Comments and materials we receive, as well as supporting documentation we used in preparing this proposed rule, will be available for public inspection at http://www.regulations.gov, or by appointment, during normal business hours, at the U.S. Fish and Wildlife Service (seeFOR FURTHER INFORMATION CONTACT).
Regulatory Planning and Review (Executive Orders 12866 and 13563)
Executive Order 12866 provides that the Office of Information and Regulatory Affairs (OIRA) will review all significant rules. OIRA has determined that this rule is not significant.
Executive Order 13563 reaffirms the principles of E.O. 12866 while calling for improvements in the nation's regulatory system to promote predictability, to reduce uncertainty, and to use the best, most innovative, and least burdensome tools for achieving regulatory ends. The executive order directs agencies to consider regulatory approaches that reduce burdens and maintain flexibility and freedom of choice for the public where these approaches are relevant, feasible, and consistent with regulatory objectives. E.O. 13563 emphasizes further that regulations must be based on the best available science and that the rulemaking process must allow for public participation and an open exchange of ideas. We have developed this rule in a manner consistent with these requirements.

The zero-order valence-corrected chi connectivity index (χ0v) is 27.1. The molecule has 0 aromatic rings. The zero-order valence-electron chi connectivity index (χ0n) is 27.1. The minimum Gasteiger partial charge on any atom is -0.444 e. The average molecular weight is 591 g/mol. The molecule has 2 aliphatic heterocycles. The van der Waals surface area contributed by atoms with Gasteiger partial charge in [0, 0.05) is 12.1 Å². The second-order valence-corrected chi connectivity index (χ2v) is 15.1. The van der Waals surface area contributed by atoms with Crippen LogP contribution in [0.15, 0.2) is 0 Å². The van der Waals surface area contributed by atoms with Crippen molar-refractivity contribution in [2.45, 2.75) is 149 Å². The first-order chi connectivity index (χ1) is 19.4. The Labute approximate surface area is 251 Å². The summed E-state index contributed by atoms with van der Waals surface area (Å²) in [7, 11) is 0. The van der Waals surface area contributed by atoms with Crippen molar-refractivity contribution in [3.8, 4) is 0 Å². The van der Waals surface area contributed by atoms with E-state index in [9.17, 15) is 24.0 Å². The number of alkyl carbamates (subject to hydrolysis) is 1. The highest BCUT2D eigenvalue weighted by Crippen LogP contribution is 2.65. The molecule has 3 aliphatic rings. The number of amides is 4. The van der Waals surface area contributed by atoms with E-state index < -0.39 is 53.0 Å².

Regulatory Flexibility Act (5 U.S.C. 601 et seq.)